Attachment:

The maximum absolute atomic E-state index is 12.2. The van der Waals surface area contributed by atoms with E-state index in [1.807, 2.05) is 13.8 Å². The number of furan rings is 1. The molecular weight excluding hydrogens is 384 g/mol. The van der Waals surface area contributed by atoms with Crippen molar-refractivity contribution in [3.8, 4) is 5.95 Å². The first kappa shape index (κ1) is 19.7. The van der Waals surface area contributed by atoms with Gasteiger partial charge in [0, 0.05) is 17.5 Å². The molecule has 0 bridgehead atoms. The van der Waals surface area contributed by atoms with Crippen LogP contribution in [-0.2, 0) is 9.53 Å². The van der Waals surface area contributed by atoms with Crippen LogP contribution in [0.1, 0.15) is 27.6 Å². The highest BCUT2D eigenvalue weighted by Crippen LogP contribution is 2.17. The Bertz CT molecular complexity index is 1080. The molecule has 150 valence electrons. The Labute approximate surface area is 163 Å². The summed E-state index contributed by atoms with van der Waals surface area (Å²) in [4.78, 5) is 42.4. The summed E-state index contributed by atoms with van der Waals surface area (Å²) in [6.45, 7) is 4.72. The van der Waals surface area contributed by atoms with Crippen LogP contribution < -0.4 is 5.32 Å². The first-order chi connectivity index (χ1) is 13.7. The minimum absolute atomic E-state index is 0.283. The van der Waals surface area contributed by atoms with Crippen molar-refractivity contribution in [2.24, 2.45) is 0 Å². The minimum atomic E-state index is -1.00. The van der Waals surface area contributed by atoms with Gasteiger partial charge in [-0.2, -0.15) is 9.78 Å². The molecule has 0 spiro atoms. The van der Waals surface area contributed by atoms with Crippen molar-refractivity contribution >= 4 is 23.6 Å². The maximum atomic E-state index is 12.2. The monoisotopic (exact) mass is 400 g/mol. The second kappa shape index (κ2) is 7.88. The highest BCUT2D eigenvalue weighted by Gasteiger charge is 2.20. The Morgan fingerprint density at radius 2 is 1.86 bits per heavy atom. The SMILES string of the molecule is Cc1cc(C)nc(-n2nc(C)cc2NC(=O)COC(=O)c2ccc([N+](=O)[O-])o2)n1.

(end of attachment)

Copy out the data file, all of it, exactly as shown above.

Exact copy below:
The maximum absolute atomic E-state index is 12.2. The van der Waals surface area contributed by atoms with E-state index in [1.807, 2.05) is 13.8 Å². The number of furan rings is 1. The molecular weight excluding hydrogens is 384 g/mol. The van der Waals surface area contributed by atoms with Crippen molar-refractivity contribution in [3.8, 4) is 5.95 Å². The first kappa shape index (κ1) is 19.7. The van der Waals surface area contributed by atoms with Gasteiger partial charge in [0, 0.05) is 17.5 Å². The molecule has 0 bridgehead atoms. The van der Waals surface area contributed by atoms with Crippen LogP contribution in [-0.2, 0) is 9.53 Å². The van der Waals surface area contributed by atoms with Crippen LogP contribution in [0.1, 0.15) is 27.6 Å². The highest BCUT2D eigenvalue weighted by Crippen LogP contribution is 2.17. The Bertz CT molecular complexity index is 1080. The molecule has 150 valence electrons. The Labute approximate surface area is 163 Å². The summed E-state index contributed by atoms with van der Waals surface area (Å²) in [4.78, 5) is 42.4. The summed E-state index contributed by atoms with van der Waals surface area (Å²) in [6.45, 7) is 4.72. The van der Waals surface area contributed by atoms with Crippen LogP contribution < -0.4 is 5.32 Å². The first-order chi connectivity index (χ1) is 13.7. The minimum absolute atomic E-state index is 0.283. The van der Waals surface area contributed by atoms with Crippen molar-refractivity contribution in [2.24, 2.45) is 0 Å². The minimum atomic E-state index is -1.00. The van der Waals surface area contributed by atoms with Gasteiger partial charge in [-0.2, -0.15) is 9.78 Å². The molecule has 0 spiro atoms. The van der Waals surface area contributed by atoms with Crippen molar-refractivity contribution >= 4 is 23.6 Å². The maximum atomic E-state index is 12.2. The monoisotopic (exact) mass is 400 g/mol. The second kappa shape index (κ2) is 7.88. The highest BCUT2D eigenvalue weighted by Gasteiger charge is 2.20. The Morgan fingerprint density at radius 2 is 1.86 bits per heavy atom. The SMILES string of the molecule is Cc1cc(C)nc(-n2nc(C)cc2NC(=O)COC(=O)c2ccc([N+](=O)[O-])o2)n1.